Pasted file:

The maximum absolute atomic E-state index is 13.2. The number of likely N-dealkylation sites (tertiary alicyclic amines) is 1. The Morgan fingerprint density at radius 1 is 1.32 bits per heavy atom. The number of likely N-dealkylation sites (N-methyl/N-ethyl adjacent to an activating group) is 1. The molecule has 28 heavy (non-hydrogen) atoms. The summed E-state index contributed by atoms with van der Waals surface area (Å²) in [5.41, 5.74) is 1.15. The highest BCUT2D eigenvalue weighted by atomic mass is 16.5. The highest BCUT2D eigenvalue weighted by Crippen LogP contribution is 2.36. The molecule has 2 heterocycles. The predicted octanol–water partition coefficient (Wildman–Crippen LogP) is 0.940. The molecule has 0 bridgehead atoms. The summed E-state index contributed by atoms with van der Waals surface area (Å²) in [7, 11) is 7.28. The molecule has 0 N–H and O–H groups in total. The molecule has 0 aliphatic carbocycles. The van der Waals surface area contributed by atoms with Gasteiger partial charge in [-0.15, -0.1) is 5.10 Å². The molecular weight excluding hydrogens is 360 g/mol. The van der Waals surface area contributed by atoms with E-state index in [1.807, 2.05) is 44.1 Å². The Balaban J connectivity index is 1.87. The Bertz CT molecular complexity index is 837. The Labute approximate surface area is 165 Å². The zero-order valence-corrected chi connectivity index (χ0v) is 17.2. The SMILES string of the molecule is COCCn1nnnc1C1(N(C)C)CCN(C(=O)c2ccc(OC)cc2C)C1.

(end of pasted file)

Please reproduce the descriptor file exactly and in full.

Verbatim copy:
The maximum absolute atomic E-state index is 13.2. The number of likely N-dealkylation sites (tertiary alicyclic amines) is 1. The Morgan fingerprint density at radius 1 is 1.32 bits per heavy atom. The number of likely N-dealkylation sites (N-methyl/N-ethyl adjacent to an activating group) is 1. The molecule has 28 heavy (non-hydrogen) atoms. The summed E-state index contributed by atoms with van der Waals surface area (Å²) in [5.41, 5.74) is 1.15. The highest BCUT2D eigenvalue weighted by atomic mass is 16.5. The highest BCUT2D eigenvalue weighted by Crippen LogP contribution is 2.36. The molecule has 2 heterocycles. The predicted octanol–water partition coefficient (Wildman–Crippen LogP) is 0.940. The molecule has 0 bridgehead atoms. The summed E-state index contributed by atoms with van der Waals surface area (Å²) in [7, 11) is 7.28. The molecule has 0 N–H and O–H groups in total. The molecule has 0 aliphatic carbocycles. The van der Waals surface area contributed by atoms with Gasteiger partial charge in [-0.15, -0.1) is 5.10 Å². The molecular weight excluding hydrogens is 360 g/mol. The van der Waals surface area contributed by atoms with E-state index in [1.807, 2.05) is 44.1 Å². The Balaban J connectivity index is 1.87. The Bertz CT molecular complexity index is 837. The Labute approximate surface area is 165 Å². The zero-order valence-corrected chi connectivity index (χ0v) is 17.2. The SMILES string of the molecule is COCCn1nnnc1C1(N(C)C)CCN(C(=O)c2ccc(OC)cc2C)C1.